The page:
The Fiveman Super Sentai team is made up of the Hoshikawa siblings, who, as children, were separated from their parents when the Galactic Imperial Army Zone attacked Sedon, the planet they were trying to terraform.  The robot Arthur C6 took them back to Earth and raised them.  When the Galactic Imperial Army Zone begins their invasion of Earth, the Hoshikawas have grown up into young adults, and are prepared to defend Earth from them after being trained with Fivemen technology.

Mobile Fighter G Gundam is likely the silliest series in the Gundam franchise, but I don’t care.  I liked it a lot.  Set in a future wherein space colonies of countries settle their political differences every four years through a Gundam fighting tournament, the anime centers on Domon Kasshu (pilot of the Shining Gundam, then later, the God Gundam; representative of Neo Japan) and the allies/friends he gained during the tournament: Chibodee Crocket (pilot of the Gundam Maxter, representative of Neo America), George Deg Sand (pilot of the Gundam Rose, representative of Neo France) Sai Saici (pilot of the Gundam Dragon, representative of Neo China), and Argo Gulski (pilot of the Gundam Bolt, representative of Neo Russia).  They weren’t always known as “The Shuffle Alliance”, but they eventually inherited the name, crests, and purpose of the original Shuffle Alliance.

The Junior Detective League is the name of the detective club of Conan and his elementary friends.  In the early days of the club, when there were only four of them, the successes of the cases they stumbled into were basically exclusively due to Conan’s efforts, with Ayumi, Mitsuhiko, and Genta just along for the ride.  Sometimes, they contributed, too, to the extent of being “aides.” But as the series progressed, especially after Ai Haibara was recruited into the group, they were able to show flashes of potential of becoming legitimate investigators and detectives on their own.

“Let’s volt in!”

It’s the iconic battle cry of team leader Steve Armstrong which ushers in the most famous mecha transformation/assembly sequence outside of Power Rangers: the five Volt Machines combining to form Voltes V while the anime’s iconic theme gloriously plays in the background.  For being the participants of this fist-pumping sequence and for being the guys behind the Voltes V mecha, the Voltes V team – Steve, Mark Gordon, “Big Bert” Armstrong, “Little” John Armstrong, and Jamie Robinson – get a spot on this list.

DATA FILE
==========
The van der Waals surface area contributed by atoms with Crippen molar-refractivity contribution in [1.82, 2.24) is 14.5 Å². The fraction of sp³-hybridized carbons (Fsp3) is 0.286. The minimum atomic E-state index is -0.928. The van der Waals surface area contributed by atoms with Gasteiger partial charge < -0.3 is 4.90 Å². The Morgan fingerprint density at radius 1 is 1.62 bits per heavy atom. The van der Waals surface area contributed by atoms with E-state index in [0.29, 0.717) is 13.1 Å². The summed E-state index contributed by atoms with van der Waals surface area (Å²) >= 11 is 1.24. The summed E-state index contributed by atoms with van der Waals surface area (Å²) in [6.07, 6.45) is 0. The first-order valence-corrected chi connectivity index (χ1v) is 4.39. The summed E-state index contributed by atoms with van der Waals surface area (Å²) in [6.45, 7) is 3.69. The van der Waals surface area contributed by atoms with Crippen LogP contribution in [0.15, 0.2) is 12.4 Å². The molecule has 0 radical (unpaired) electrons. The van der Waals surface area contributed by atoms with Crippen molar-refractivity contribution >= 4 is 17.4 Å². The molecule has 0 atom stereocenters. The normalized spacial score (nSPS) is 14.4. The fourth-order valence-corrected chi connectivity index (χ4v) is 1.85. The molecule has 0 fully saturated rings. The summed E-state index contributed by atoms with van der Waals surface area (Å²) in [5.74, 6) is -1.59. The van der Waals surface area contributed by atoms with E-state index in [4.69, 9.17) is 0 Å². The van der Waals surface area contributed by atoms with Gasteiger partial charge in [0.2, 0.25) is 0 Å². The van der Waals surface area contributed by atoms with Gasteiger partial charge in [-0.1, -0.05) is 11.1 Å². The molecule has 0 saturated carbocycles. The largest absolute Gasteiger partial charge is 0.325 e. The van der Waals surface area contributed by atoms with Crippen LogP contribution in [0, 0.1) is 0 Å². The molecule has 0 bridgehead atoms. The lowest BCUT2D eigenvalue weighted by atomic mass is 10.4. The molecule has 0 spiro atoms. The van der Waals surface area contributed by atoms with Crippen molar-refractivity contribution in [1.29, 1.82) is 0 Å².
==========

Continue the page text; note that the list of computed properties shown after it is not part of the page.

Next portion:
Here’s another Gundam ensemble, this time from Mobile Suit Gundam Wing, my most favorite Gundam series. Heero Yuy, Duo Maxwell, Trowa Barton, Quatre Raberba Winner, and Chang Wufei are five teenagers sent to Earth with their Gundams by the Colonies to attack the Organization of the Zodiac or OZ.  They were initially unaware of each other, as each one of them was individually sent to Earth by their respective Colony.  But sharing a common purpose, they eventually band together.  What makes this group very interesting is because each one of them is a borderline psychopath with a tragic past, giving the team a sense of volatility.

The Breakfast Club is one of the most brilliant and most definitive movies of the 80’s.  The titular “Breakfast Club” is made up of five teenagers representing five different high school stereotypes – “the criminal”, “the princess”, “the athlete”, “the brain”, and “the basket case” – who bond during a Saturday detention together, coming into the realization that there’s more to each one of them than what’s defined of the respective cliques they belong in.

“Team Hokage” is the name of the Recca Hanabishi’s squad for the Ura Butō Satsujin tournament.  Initially made up of Recca, his childhood friends/rivals Domon Ishijima and Fūko Kirisawa, and one-time enemy Tokiya Mikagami, they are later joined in the tournament by Kaoro Koganei, who used to be in the side of the antagonists.

“And I would have gotten away with it too, if it weren't for you meddling kids.”  It’s the catchphrase of every single monster-costumed criminal that the Scooby Gang catches and unmasks.  I never get tired of hearing it.  I love the Scooby Doo cartoons (especially the old series), and I love the quirky mystery-solving team of Scooby, Shaggy, Velma, Fred, and Daphne.

Witch each member – Nate (“The Brains”), Sophie (“The Grifter”), Hardison (“The Hacker”), Parker (“The Thief”), and Eliot (“The Hitter”) – excelling in his or her respective role, the “Leverage Consulting & Associates” (a front name) is easily the best small-sized heist/con team in fiction.  Great thing they use their thieving talents against the bad guys.